Citing a McKinsey Global Institute study, Yosuico said closing the gender gap could add between $12 trillion and $28 trillion to the global economy, which is larger than the combined economies of the United States and from China.
World Bank data shows that the Philippines is one of three countries with more women homeowners than men. In fact, before the pandemic, 55.8% of business name registrations were owned and operated by women, according to DTI data.
About 64% of MSMEs supported by DTI Negosyo centers were headed by women. Another 64 percent of the 5.8 million individual cooperative members under the National Association of Cooperative Training Centers are women.
“If you look at the potential impact of women, that’s a game-changer,” Yosuico said. “This investment in women, whether through education or targeted financial services, will have an impact of this magnitude.”
Yosuico said UBX aims to empower women entrepreneurs through its open funding platform, which is considered the leader in the Philippines.
Through open finance, participating banks and other financial institutions are able to tailor financial products and services to women’s needs.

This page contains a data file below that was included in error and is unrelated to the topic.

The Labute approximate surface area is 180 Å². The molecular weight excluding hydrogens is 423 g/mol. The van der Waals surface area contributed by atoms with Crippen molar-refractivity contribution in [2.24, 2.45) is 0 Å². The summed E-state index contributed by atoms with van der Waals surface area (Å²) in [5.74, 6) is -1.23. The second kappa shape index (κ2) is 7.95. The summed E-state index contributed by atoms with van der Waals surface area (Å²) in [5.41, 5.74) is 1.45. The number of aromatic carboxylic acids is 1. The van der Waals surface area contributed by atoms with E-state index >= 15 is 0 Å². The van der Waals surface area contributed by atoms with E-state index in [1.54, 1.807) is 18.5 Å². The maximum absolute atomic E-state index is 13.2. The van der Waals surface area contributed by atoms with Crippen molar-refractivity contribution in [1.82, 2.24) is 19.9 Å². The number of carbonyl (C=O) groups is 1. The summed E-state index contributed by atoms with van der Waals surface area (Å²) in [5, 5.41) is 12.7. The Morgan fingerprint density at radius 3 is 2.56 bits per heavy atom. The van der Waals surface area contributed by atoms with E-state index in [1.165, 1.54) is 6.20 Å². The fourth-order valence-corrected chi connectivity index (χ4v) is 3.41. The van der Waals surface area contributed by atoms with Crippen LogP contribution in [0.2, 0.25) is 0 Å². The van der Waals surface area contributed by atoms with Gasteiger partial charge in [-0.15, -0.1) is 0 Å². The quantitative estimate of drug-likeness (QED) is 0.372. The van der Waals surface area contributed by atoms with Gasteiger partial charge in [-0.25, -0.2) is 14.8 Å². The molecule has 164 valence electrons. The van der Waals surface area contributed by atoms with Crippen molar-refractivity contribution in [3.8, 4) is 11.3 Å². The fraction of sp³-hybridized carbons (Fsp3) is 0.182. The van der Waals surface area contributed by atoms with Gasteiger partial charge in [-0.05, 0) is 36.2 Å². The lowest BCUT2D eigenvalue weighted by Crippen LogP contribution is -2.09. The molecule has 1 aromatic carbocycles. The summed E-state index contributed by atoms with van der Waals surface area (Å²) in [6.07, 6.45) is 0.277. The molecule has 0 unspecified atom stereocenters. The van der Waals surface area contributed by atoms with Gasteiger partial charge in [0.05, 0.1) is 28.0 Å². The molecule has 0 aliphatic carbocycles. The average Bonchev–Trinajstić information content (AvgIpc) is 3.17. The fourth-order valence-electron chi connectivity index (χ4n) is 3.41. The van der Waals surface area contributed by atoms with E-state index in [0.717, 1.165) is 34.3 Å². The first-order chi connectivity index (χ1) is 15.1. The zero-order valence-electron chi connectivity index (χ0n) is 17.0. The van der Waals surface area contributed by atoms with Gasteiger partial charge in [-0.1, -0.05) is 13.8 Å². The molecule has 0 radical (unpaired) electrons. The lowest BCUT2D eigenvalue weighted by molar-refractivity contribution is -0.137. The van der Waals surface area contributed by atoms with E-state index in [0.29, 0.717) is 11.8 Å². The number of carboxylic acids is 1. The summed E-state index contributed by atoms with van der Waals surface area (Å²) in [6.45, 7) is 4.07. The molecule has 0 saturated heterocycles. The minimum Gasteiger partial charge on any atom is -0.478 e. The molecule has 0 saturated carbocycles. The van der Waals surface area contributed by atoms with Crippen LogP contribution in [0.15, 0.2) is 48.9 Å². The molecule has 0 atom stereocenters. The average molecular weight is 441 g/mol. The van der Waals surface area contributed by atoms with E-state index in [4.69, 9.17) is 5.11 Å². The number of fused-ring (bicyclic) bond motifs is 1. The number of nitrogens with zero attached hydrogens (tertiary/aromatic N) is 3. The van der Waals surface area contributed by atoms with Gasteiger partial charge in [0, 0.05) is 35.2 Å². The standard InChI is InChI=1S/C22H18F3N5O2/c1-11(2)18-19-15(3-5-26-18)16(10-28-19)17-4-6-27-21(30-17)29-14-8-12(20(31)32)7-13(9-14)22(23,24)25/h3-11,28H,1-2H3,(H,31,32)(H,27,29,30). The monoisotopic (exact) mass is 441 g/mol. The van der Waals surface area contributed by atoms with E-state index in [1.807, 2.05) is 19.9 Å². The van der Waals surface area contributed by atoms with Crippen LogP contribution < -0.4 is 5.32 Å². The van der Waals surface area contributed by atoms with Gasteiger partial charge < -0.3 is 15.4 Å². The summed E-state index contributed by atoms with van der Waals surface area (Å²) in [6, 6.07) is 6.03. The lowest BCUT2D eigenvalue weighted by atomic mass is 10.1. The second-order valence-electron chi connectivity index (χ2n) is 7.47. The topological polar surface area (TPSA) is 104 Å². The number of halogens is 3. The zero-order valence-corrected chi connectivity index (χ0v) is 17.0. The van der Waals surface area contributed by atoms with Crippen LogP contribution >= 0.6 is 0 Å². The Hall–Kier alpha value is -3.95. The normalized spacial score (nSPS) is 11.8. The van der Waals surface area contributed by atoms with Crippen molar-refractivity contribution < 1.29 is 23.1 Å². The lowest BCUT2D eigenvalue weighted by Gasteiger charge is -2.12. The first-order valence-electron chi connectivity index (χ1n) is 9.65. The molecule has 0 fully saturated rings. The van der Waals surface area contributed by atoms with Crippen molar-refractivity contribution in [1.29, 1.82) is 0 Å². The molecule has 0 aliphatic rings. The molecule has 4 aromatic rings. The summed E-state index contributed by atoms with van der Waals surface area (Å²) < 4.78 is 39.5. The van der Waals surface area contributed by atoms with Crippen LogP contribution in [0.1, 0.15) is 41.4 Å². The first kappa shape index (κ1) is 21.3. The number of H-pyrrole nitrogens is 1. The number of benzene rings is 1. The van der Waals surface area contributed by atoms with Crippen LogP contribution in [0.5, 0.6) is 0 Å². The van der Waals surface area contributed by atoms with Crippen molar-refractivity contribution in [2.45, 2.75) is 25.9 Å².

“There are so many other things we can do. We can start looking at how women entrepreneurs can help other women entrepreneurs too. We can provide targeted resources and services aimed at empowering women. Above all, participation and representation are important, so wherever you are, you need to keep the conversation going. This will open up more access for women, especially female entrepreneurs,” Yosuico said.
Pru Life UK President Ida Tiongson said it was imperative for the Philippines to address the four main issues facing female entrepreneurs, which she listed as lack of money, lack of confidence, lack of support and lack of time. These four factors, she said, can be addressed by promoting financial literacy among women.
“Helping women will have a domino effect on the economy,” Tiongson said. “The main thing for all of us is education. »